Innovative Music Meeting
True Muze TUMU CD 0002

Skeptics who accept without qualification European or North American musicians' ability to combine for improvisational forays, despite their different background, may be confused by the ethnic mixing on this disc.

But just as Europeans have introduced folk and "classical" elements to what was initially an African-American music, so the three players whose roots are in the Indian subcontinent plunder their sonic backgrounds to add to the improv gestalt. The result is an outstanding CD that should impress as many as it fascinates.

For a start, each of the musicians is involved with more than the subcontinent's traditional music. Calcutta-born Rajash Mehta, master of the hybrid trumpet along with more common brass instruments, was raised in the U.S., but now lives in Europe. A student of Anthony Braxton, he has worked with musicians as varied as avant-rock bands and German Free Improv drummer Paul Lovens. Best known as a member of the Arditti String Quartet, which specializes in contemporary composed music, British-based de Rohan Saram is has also studied the drum rhythms of his native Sir Lanka and in 1987 recorded with Euroimprov grandfathers AMM. The most outwardly traditional, Trichy Sankaran — who has taught South Indian music at Toronto's York University for almost 30 years — has also worked with such jazzmen as Charlie Haden and Paul Plimley as well with classical and electronic ensembles.

Preconceptions must be put aside when listening to this disc. For with Mehta's brass assemblage, Sankaran's percussion battery and de Saram's pizzicato and arco cello skills constantly available, a whole range of sounds appears.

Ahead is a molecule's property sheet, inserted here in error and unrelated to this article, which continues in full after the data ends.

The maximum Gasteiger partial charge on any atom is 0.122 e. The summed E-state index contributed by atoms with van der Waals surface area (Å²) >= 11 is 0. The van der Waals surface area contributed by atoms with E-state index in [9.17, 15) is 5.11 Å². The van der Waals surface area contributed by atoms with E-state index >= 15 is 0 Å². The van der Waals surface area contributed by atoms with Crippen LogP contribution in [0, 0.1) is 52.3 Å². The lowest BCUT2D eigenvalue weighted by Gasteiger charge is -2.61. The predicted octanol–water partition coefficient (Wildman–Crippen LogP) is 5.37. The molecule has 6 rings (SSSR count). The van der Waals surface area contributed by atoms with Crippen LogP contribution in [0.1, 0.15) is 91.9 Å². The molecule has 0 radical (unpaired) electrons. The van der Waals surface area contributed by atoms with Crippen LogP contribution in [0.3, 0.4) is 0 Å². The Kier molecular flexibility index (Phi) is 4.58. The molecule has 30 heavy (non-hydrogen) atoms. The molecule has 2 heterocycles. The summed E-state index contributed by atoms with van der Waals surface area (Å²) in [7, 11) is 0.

Consider "Bhava 3", for instance. It's how you imagine Miles Davis would sound if he was from Sri Lanka not St. Louis, with Mehta's breathy, muted the trumpet tones perfectly complimented by soft cello excursions. "Flies and Frogs" is completely different with mini bee-like buzzes from the brass, matching tones with electroacoustic cello slides and a constant percussive back beat. Other times though, Mehta's sour tone may appear out-of-tune to the Occidental or non-Improv-familiar ear.

De Saram's tour-de-force comes on "Laughing Man's Sea". Almost alarming in its intensity, you can hear the strings being pulled, prodded and manipulated, while a sharp, ear wrenching tone — probably from the hybrid trumpet — advances into the forefront. "Trichy's Rap" is another goof on the expected heritage roots, with the percussionist's "ethnic", unrhymed vocals accompanied by weighty tones from all the instruments.

One of the joys of this meeting is those times when you can't completely link a sound to a particular instrument. Was that a tambourine or a tabla, you just heard, you wonder, and was that other fleeting tone from a guitar or a bass?

Unlike such fleetingly fashionable terms like raga rock or Indo-jazz there's no real fusion on this CD. Just well played impressive sounds that will hopefully encourage others to explore this non-Western improv path.

—Ken Waxman

Track Listing: 1. In time 2. Shiva's house 3. Bhava 1 4. Flies and Frogs 5. Partial Differentials 6. Trichy's Rap 7. Ceylonese Funeral 8. Bhava 2. 9. Laughing Man's Sea 10. Bhava 3 11. Asymptotes 12. Bardo

Personnel: Rejesh Mehta (trumpet, slide trumpet, hybrid trumpet); Rohan de Saram (cello); Trichy Sankaran (mrdangam, kanjira, konnakkol, vocals)